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Monday, August 9, 2010

Should Writing Be Rated PG?

Conversation bubble with curse word symbols

Life is not PG.  But my blog is.

Why not just tell it like it is?  After all, I’m a realist by nature.  I’m a lawyer, remember?  Lawyers are known to be savvy and even a little vulgar – not PG.

I usually write the blog when I’m not wearing my lawyer hat.  But that’s not why it’s rated PG.  Here are the reasons:

Nick reads it.  First and foremost, Nick (my 9-year-old son) reads the blog.  In fact, he’s probably reading this post right now.  What mother wouldn’t want to protect the innocence of her first-born son?  He’s going to get hit with enough of smut out there.  It doesn’t need to be coming from his own mother.  I need to be setting an example.

My mother reads it.  I know, I’m 40 years old, but I still care what my mother thinks.  For those of you who don’t know her, she’s never uttered a swear word in her entire life!  And, no, I’m not lying.  When I (jokingly) told her all the swearing had been edited out of Chasing Superwoman, she looked relieved.  But she also gave me a look that said, “Behave, Susan, you know better than to use those kind of words.”

You read it.  Last by not least, you read the blog.  No, I don’t expect that your life is rated PG.  But I do know that you’re getting hit with enough nasty words on a regular basis.  Sure, sometimes swearing is used to make a point – to provide exclamation points, particularly in the spoken word.  Besides, when we’re intentional and not reactive about communication, we don’t need vulgarity to make a point.

Let’s just put it this way.  I’ve never regretted saying something wholesome.  But I have regretted the times when I’ve opened my mouth without thinking – putting a worldly and even filthy spin on something that should have been PG.  And given that writing is usually more deliberate than the spoken word, I try to temper my impulses and keep it clean.

What do you think?  Do you prefer reading writing that is rated PG, or do writers like myself need a healthy dose of reality?

Maybe it has more to do with the message behind the content.  But I still can do without the smut.

Do not let any unwholesome talk come out of your mouths, but only what is helpful for building others up according to their needs, that it may benefit those who listen.  Ephesians 4:29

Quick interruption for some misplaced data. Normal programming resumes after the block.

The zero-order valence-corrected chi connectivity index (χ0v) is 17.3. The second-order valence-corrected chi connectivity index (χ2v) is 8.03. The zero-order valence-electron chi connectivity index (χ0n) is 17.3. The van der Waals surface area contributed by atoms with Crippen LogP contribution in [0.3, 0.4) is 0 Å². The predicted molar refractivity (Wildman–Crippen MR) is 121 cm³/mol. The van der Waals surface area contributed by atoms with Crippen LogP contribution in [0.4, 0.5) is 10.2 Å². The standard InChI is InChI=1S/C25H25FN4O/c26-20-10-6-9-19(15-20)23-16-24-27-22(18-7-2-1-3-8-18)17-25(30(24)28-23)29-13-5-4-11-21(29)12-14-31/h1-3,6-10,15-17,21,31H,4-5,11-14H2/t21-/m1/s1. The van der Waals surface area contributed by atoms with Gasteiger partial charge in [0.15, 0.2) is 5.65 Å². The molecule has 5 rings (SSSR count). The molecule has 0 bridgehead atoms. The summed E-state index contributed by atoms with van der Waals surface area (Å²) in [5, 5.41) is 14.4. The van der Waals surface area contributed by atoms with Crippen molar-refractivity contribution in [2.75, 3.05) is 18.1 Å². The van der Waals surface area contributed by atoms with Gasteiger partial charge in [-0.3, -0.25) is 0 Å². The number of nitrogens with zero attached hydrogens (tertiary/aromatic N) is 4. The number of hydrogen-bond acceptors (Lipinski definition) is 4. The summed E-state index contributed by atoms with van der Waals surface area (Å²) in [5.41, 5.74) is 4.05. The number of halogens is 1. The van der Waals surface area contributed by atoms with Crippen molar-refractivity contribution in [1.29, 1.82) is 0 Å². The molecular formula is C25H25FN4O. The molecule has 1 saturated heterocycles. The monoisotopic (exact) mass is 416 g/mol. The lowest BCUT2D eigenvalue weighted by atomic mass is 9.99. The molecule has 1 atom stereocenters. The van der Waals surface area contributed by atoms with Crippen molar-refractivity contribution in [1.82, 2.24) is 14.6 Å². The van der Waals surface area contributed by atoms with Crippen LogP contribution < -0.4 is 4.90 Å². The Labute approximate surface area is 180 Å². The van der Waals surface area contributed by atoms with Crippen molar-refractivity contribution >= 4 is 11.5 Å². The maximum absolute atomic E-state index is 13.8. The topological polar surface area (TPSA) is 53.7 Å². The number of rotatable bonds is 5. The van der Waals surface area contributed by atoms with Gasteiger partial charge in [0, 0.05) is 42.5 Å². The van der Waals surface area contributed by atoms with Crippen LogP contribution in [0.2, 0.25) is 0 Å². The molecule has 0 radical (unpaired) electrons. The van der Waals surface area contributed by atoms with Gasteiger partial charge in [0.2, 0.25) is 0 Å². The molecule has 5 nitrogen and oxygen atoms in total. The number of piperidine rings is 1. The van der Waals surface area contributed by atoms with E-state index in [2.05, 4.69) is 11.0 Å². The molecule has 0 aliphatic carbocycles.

5 comments:

Alison said...

I personally like the PG versions. Not that I'm a Pollyanna and need earmuffs to avoid hearing saucy language, but I think the same message can be conveyed with greater success. Plus, ugly words in writing will come back to haunt!!!

Bradley J. Moore said...

Sue - This is an interesting subject for Christian writers. I actually went through a period where I was so tired of the sanitized, over-spiritualized, glossed-over talk of life that Christian writers were using. It didn't match my own experience. I actually wrote a post about it called, "A Tasteful examination of using salty language" but it was more in favor of not censoring language (just for the sake of being real) than anything else.
But you do bring up some good advice - especially the whole public reputation thing. (and my mother reads my blog too! But my teenage kids don't.)


I personally like a good slang word thrown around now and then for good measure. And good taste! Here is my post if you dare. http://shrinkingthecamel.com/2009/04/22/a-tasteful-examination-of-using-salty-language/

Erin MacPherson said...

Hi Susan! This is so great. There are so many times that I'm tempted to tow the line and say something worldly and it never pays off. I have to really watch myself at work with that... I write for a secular company so worldliness and filth is almost encouraged. So, I really have to be careful to keep my writing above board.

Susan DiMickele said...

Brad's post is worth reading -- just went there and left a comment.

ananchorage said...

Smut for the sake of smut doesn't impress me. But sometimes in life, it is gritty. I can deal with gritty and sometimes it needs to be described without pretty padding.

I don't find that many bloggers really want dialog. I think there will come a time that a blog can serve that purpose, but it will probably be for a closed group. When they are public, it tends to turn into rants, which drive people off.

Our society in general tends to overlook the titillating factor in things like the media (think viagra ads) but if we don't say that our days are sweetness and light--hmmmm.

Gloria